Thats right. But if I run 4 apps which all together do not use 100% of one single core, why should it be faster to run these four apps on four cores?
It depends on the ratio of the CPU they would use on a single core.
If you have 4 apps which use 10% each of a single core they will not run faster. They will just use 10% of a seperate core. But then they also do not need a single 2.5GHz core to run on anyway if they will not fully utilise it.
If you have 4 apps which require 33% each of a single core, they will run faster as they can all run at their full potential on a core each, instead of being "truncated" to 25% each. Therefore 4 cores will be faster.
Either way there is no disadvantage to a multicore setup. Apps should multithread; this has been the design philosophy for computing for a very long time, SMP has been around for a very long time, it not only increases performance on SMP but it increases interactivity on single-processor machines.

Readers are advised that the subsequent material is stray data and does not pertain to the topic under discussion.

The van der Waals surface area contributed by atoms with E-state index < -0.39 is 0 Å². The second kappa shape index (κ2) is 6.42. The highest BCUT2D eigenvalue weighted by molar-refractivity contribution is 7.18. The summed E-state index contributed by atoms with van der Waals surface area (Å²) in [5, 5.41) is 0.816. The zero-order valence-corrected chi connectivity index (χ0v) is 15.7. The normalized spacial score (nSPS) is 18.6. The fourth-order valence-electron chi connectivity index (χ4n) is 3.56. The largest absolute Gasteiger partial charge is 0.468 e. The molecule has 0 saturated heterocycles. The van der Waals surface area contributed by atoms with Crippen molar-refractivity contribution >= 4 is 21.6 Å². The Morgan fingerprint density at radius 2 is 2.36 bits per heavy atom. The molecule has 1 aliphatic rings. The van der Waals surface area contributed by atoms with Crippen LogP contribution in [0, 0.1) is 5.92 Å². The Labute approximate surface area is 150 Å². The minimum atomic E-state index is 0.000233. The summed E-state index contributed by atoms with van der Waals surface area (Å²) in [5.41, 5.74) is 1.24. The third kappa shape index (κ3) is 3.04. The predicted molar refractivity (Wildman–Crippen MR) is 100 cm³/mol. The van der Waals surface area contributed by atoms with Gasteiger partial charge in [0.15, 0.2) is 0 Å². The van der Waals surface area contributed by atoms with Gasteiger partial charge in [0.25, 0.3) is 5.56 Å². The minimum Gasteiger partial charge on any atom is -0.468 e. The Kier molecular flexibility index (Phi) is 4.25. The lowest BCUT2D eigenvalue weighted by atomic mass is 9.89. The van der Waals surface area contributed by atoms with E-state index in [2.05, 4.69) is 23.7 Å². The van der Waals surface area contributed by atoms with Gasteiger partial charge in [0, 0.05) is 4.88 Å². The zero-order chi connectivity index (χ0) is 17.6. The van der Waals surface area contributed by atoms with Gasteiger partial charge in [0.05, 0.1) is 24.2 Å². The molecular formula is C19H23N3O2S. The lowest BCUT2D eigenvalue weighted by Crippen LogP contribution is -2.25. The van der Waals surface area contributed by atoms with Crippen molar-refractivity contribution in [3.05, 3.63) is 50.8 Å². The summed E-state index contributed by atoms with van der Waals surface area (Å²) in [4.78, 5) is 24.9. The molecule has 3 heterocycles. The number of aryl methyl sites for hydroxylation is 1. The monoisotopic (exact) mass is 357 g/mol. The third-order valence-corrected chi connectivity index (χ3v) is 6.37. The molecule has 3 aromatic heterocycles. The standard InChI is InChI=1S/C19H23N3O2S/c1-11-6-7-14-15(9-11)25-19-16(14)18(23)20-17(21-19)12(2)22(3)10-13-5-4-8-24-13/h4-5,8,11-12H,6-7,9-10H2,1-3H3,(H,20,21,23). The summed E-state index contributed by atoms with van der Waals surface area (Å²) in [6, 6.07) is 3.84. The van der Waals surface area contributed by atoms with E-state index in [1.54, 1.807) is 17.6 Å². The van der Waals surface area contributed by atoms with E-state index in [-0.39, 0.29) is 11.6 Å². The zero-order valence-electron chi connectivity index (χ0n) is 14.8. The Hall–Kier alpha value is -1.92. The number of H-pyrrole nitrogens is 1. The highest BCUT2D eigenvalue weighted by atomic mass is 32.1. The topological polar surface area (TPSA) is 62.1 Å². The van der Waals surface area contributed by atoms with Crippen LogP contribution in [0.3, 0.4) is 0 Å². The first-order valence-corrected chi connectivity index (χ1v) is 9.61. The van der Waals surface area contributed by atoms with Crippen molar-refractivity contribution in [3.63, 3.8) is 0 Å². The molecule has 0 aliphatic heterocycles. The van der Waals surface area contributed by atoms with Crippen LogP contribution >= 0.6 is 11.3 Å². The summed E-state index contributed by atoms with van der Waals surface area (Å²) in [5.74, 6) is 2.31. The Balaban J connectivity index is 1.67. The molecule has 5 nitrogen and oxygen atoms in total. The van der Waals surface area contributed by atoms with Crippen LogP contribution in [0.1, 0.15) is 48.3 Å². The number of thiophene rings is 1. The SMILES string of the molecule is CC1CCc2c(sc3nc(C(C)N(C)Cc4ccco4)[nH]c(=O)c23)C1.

On AmigaOS for years it has been the recommendation to put your user input thread seperate so that you can collect it while your main task is busy.
Take for example a networked app - a good one is most web browsers, which spawn a process for networking and especially DNS lookups because gethostbyname() is a blocking call. You don't want your entire browser to freeze when it looks up a hostname. Also, Networking should not block layout, and the same way, layout should not cause the HTTP stream to pause being received. Image decoding should not freeze HTML parsing. And most of all NONE of these tasks should stop you from clicking the "STOP" button.
On MorphOS, look at Voyager and IBrowse for examples.
Basically there are two kinds of task in the world, the compute-bound and the io-bound. The vast, vast majority of applications that people run are predominantly io-bound, in that they access disk, wait for mice, handle network, hand data to graphics cards, etc. and your performance is limited by that - a DVD player is limited by how fast it gets data from the DVD drive and then by how much data it gets (up to 15MBit/s usually, it only has to decode 30 frames per second), the rest of the time it is idle.
Matt Sealey, Genesi USA Inc.
Product Development Analyst